Wednesday, August 06, 2003

Earlier I flagged up the BBC article by Vicky Lucas, who has the genetic condition, cherubism.

This evening she was interviewed during a BBC documentary, What Are You Staring At?, about facial disfigurement.

It was a fascinating programme but I found myself disagreeing quite strongly with Vicky Lucas's point of view. Her argument was, in brief, that it's wrong for society to believe that the only thing for people with facial disfigurements is to undergo cosmetic surgery. It's society that should change, she kept arguing, not the disfigured individuals concerned.

Which is fine as far as it goes. If she as an individual is comfortable with the way she looks and doesn't feel the need for surgery then that's fantastic. But as the programme made clear, many people with disfigurements don't feel comfortable -- and it's naive in the extreme to expect the world to suddenly become a caring sharing place where everyone's treated equally regardless of gender, colour, sexuality or "disability." If only it were that simple.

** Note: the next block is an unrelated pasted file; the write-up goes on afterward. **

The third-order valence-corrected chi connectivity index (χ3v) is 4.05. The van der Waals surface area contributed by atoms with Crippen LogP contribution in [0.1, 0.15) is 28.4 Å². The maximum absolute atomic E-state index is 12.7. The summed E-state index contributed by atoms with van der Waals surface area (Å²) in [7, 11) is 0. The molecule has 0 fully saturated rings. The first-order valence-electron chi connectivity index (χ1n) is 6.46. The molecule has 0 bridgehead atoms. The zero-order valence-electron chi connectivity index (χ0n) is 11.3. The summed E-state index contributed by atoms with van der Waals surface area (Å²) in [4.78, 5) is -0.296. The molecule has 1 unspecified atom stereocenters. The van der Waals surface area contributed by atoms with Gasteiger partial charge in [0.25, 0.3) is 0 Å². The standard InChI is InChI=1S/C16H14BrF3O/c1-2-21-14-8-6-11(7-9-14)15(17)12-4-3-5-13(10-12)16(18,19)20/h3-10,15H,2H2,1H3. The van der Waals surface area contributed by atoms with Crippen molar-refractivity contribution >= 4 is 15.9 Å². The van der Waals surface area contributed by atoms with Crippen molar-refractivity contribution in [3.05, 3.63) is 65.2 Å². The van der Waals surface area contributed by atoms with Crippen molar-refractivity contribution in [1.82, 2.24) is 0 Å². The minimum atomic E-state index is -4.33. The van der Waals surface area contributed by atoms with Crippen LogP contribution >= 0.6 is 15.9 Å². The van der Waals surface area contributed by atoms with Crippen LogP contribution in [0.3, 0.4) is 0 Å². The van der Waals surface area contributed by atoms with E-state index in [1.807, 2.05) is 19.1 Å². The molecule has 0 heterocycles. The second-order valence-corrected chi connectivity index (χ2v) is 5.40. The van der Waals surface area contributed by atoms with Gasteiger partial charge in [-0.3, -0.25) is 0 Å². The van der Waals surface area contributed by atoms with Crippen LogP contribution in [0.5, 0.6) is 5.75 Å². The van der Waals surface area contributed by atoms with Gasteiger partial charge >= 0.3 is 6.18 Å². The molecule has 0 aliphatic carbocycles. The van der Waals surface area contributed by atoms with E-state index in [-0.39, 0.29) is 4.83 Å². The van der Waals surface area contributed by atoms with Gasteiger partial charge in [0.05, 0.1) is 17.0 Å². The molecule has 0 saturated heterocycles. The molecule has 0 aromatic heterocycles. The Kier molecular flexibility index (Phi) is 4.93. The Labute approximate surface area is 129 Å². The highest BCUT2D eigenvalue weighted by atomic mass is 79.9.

My situation is very different but in some ways connected. Before I got my prosthetic and I was in a wheelchair I fully expected some people to stare at my missing leg. I wasn't disappointed, they did, but I could understand why. It's human nature to be curious, to focus on other peoples' differences.

Now I've got the prosthesis things are somewhat easier. Under a pair of trousers it's fairly unobtrusive. But on days like today, when I went out wearing shorts, some people did a double take.

Fine. Let them. I'd probably do the same.

Do I think society should suddenly embrace people with artificial limbs to such an extent that seeing a fibreglass and metal contraption where a leg should be doesn't cause so much as a flicker of interest? It'd be nice -- but it's not going to happen.

The fact is that most people don't have an artificial limb, just as most people don't have facial disfigurements. Lucky for them. But given that we're in the minority, some degree of curiosity is inevitable.

That's not to say that I condone discrimination. That's a different issue entirely. I just think there's no point asking the question "what are you staring at?" -- because the answer's very obvious.



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